The Green Scene

A half-dozen environmental groups say the state has mismanaged a fund established to ensure safe drinking water for residents using wells.

Last August, the state Department of Environment and Natural Resources allocated $300,000 from the Bernard Allen Emergency Drinking Water Fund—the entire initial allotment for the fund—for a two-mile water-line extension that benefited just four households. (The fund received another $615,000 in 2007.) In a Jan. 22 letter to DENR, Clean Water for North Carolina, the North Carolina Environmental Justice Network and other groups called for better oversight of the money. They also enclosed a list of proposed guidelines for future spending, citing notification and well-testing as top priorities.

The water line provided relief for the Fox clan of Sylva, an extended family whose drinking water was contaminated with benzene—a cancer-causing chemical that had leached into their water supply from a gas station uphill from their homes. A retirement home serving some 55 residents also plans to tap into the line. All told, the project—the remainder of which was funded by the N.C. Rural Center and Jackson County—will cost about $740,000. On a per-household basis, that makes it the state’s most expensive drinking-water fix to date, according to The News & Observer of Raleigh.

Gracia O’Neill of Clean Water for North Carolina says the environmental groups that urged lawmakers to create the emergency fund in 2006 had envisioned it addressing a lack of legal protection for state residents who draw their drinking water from wells. “There are a lot of instances where the state knows about contamination, but they often never tell the neighbors, because they don’t have the funding or the mandate to do so,” she asserts. (Asked about this, Communications Director Diana Kees said that while she couldn’t address O’Neill’s statement directly, DENR is financially limited in its ability to address every ground-water contamination problem.)

And Hope Taylor, Clean Water’s executive director, notes: “From the beginning, we were concerned that unless there were clear guidelines for selecting sites to get funding … the [money] would be used up at a few sites, instead of providing benefits to dozens or even hundreds of well users. So we called for that first funding to be used for notification and testing. In August, it was all handed over for a single project—an appallingly inequitable use of resources. It’s time for communities to be sure the fund is used as it was intended by all the advocates who worked so hard for it. We just can’t let this happen again.”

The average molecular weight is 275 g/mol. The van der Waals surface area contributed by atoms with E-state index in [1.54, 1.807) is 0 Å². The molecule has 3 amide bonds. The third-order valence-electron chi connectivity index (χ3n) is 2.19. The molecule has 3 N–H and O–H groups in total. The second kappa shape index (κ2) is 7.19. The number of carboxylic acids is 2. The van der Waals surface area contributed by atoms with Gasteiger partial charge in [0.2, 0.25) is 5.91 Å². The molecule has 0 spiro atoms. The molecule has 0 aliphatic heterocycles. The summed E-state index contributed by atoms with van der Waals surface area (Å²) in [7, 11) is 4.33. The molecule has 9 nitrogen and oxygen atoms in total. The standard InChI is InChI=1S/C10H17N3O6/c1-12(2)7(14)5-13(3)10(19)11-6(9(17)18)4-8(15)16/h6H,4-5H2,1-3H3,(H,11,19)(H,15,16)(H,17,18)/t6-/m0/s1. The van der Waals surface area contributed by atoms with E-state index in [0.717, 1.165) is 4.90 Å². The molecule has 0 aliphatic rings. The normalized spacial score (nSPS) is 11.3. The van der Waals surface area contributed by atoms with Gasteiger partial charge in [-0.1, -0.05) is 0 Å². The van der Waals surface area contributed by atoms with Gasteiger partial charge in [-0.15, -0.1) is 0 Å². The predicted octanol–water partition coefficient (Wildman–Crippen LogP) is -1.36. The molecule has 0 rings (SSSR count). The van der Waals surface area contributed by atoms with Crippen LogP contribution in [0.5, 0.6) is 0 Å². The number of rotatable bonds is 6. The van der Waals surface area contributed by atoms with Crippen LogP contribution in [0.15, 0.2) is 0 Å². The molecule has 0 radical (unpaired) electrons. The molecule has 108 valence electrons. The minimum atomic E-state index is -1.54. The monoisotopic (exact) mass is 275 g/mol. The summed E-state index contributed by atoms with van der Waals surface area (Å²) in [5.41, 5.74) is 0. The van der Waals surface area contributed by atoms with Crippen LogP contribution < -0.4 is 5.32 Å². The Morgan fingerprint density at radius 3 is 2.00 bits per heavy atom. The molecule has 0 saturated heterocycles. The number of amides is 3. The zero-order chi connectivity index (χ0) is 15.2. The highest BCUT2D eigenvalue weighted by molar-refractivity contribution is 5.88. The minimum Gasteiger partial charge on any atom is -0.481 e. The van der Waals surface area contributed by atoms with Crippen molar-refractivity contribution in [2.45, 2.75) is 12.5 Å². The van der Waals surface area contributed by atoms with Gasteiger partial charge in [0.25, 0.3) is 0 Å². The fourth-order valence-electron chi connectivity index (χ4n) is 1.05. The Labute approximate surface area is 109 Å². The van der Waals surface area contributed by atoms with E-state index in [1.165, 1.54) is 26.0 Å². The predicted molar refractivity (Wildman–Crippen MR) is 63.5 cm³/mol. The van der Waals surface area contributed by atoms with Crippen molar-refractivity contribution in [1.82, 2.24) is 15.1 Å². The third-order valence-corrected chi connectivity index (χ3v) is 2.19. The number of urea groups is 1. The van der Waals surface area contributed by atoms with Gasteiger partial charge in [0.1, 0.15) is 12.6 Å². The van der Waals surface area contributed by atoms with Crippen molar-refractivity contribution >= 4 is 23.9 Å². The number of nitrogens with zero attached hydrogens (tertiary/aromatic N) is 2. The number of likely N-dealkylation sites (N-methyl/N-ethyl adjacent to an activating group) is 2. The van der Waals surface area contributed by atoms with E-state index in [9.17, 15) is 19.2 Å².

DENR officials have defended that decision, however, saying the water-line extension resolved a dire problem and was completely appropriate, according to the language of the statute. “It came in, it met the qualifications, it got funding,” said Kees. A Jan. 24 Asheville Citizen-Times editorial supports the agency’s stance. “The solution may not be perfect,” it states, “but we side with the assessment of the Department of Environment and Natural Resources and the governor’s office: It was a serious situation that needed correcting.”

Meanwhile, a recent development closer to home also points to the need for a more effective system of well testing and notification. Two households three-quarters of a mile from the abandoned CTS of Asheville factory were recently notified that their well water contains unsafe levels of trichloroethylene, the principal contaminant at the hazardous-waste site. Late last year, state and federal environmental agencies tested about 70 wells in the area after months of pressure from residents and elected officials. As a temporary measure, the agencies have provided affected households with bottled water.

State and environmental agencies had documented contamination at the CTS site as early as 1991.

And according to O’Neill, DENR documented signs of contamination near the Fox residence in Sylva as early as 1992. “Had a similar [emergency drinking-water] fund been in place in ‘92,” she says, “and if it had been used for the much cheaper and more cost-effective well testing and notification … the Fox family likely would not have been put at risk.”

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